A brief Q/A conducted this past January, admirably devoid of pretention, serves as the introduction to the show’s catalog. In it, Ansel offers some instructive observations about the way she works, with hints about why she paints:

I have been surprised by the extent to which the spiritual or mythological content of the historical paintings I work with has revealed itself during the process of painting.

My initial attraction to Old Master painting often has to do with color harmony, composition, and structure. Beyond the formal characteristics, I search for . . . a certain quality of sincerity, resonance and sensitivity.

I would say one important thing is how to communicate spiritual truth visually.

I look for formal brilliance, emotional depth, spiritual energy . . . and a certain kind of erotic energy. I think we see this in the work of Matisse, Titian, Rembrandt, Picasso, Joan Mitchell, de Kooning—many great artists.

Spontaneity, improvisation, instinct, and intuition eclipse rational, linear thinking during the process of making the studies. My paintings are most successful when the entire surface is worked ‘wet into wet’ in one long session.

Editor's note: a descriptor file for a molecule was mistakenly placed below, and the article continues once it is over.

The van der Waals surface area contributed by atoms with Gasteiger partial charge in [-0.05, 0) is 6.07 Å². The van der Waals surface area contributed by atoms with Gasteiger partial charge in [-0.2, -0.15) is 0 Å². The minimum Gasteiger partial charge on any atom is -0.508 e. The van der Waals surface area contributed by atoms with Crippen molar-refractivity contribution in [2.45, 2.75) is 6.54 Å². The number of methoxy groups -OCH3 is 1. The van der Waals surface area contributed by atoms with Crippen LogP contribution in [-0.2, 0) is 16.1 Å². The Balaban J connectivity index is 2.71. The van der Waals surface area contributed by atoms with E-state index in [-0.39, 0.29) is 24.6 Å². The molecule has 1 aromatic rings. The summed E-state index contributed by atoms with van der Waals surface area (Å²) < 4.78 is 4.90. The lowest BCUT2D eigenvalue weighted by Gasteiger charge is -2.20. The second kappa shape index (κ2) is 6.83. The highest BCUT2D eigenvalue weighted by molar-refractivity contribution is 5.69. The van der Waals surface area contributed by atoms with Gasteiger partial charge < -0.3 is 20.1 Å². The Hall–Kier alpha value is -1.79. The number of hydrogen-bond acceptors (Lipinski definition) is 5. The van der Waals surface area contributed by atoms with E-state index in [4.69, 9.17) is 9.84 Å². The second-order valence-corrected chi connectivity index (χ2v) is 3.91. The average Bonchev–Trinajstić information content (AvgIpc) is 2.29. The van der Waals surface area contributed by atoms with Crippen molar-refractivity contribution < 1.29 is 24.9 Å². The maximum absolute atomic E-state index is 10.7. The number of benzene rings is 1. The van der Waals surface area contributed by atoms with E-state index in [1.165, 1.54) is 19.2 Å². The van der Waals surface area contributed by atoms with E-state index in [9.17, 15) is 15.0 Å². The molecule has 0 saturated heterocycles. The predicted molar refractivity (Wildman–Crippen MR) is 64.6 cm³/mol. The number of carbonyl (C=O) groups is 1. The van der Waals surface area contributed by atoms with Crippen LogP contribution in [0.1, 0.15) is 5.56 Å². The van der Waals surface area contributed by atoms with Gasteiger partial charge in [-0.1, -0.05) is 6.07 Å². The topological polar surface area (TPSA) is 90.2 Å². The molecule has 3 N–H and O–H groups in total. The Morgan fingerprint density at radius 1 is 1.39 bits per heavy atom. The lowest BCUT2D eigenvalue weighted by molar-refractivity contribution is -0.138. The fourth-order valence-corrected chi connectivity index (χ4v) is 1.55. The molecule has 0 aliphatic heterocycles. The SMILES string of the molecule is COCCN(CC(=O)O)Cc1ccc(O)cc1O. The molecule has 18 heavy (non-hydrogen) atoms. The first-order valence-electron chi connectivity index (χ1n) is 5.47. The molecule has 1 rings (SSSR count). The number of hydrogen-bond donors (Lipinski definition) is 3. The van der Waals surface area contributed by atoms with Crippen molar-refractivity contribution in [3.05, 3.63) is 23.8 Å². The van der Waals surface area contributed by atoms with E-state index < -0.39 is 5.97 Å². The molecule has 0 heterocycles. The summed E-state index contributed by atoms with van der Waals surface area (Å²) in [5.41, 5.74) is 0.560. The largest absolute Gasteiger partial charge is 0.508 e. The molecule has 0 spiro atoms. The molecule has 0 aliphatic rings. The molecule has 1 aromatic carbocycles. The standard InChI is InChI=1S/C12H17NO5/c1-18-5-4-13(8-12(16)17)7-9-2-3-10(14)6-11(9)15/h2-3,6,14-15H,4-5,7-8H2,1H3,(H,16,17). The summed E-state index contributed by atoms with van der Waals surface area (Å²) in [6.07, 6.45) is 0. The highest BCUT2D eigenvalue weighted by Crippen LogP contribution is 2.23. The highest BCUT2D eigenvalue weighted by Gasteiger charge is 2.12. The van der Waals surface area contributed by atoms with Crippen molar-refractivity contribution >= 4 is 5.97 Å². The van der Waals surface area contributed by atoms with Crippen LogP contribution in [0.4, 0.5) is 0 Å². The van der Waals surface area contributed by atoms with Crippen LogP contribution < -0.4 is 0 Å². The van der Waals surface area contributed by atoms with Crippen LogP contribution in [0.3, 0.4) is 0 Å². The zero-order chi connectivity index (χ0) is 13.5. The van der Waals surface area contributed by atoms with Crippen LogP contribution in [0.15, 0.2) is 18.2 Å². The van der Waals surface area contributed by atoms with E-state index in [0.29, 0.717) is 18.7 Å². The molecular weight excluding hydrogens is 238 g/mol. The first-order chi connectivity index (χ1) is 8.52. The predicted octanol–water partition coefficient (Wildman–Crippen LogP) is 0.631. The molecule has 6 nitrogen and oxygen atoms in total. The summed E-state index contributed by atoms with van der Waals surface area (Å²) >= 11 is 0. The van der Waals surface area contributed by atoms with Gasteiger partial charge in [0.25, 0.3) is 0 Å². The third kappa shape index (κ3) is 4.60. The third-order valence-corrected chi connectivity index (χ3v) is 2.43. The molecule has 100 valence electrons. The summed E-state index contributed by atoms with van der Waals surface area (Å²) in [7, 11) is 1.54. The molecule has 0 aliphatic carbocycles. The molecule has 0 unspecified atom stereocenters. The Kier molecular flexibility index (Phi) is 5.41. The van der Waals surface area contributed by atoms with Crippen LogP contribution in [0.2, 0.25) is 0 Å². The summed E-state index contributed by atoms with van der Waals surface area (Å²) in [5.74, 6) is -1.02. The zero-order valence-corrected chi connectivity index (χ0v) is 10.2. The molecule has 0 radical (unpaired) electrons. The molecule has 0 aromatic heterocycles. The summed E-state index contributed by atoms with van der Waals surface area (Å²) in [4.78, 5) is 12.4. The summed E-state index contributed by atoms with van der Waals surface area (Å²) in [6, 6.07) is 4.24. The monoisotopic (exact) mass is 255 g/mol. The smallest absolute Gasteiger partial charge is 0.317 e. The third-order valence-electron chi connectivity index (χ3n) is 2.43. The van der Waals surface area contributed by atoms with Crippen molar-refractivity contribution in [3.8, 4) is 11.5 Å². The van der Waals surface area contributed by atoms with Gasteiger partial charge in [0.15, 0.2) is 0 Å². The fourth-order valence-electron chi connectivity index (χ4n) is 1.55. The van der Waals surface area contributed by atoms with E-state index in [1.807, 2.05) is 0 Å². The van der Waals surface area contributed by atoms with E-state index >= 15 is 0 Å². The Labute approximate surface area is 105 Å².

Like Matisse, who said he was aiming merely to give a restorative pleasure to his viewer, but later maintained that his aims were spiritual—as he made explicit in the work toward the end of his life—Ansel is consciously driven by spiritual preoccupations and yet her pursuit offers mostly a subtle, intense and calming pleasure. The sly ironies of Kehinde Wylie’s appropriation of Old Masters is absent here: this work isn’t driven by a postmodern agenda, but absorbs its influence and internalizes it the way Blake internalized Milton. She’s refreshingly and unabashedly modernist in her aims—there’s no trace of sardonic postmodern commentary on the earlier work, even though she claims that her study of historical art gave her some feminist pause in reaction to how women were depicted, consistent with John Berger’s thesis about Western art’s objectification of women in Ways of Seeing. But one doesn’t feel the weight of this nod to postmodern deconstruction of the male gaze in historical art here at all, other than to note, perhaps wistfully, an absence of bare breasts. This is earnest modernist painting, with no regard for the silly notion that modernism is over, or ever could be. Her work, in more ways than one, serves as a quiet assertion that no school of art can ever be over. Art history doesn’t work that way anymore.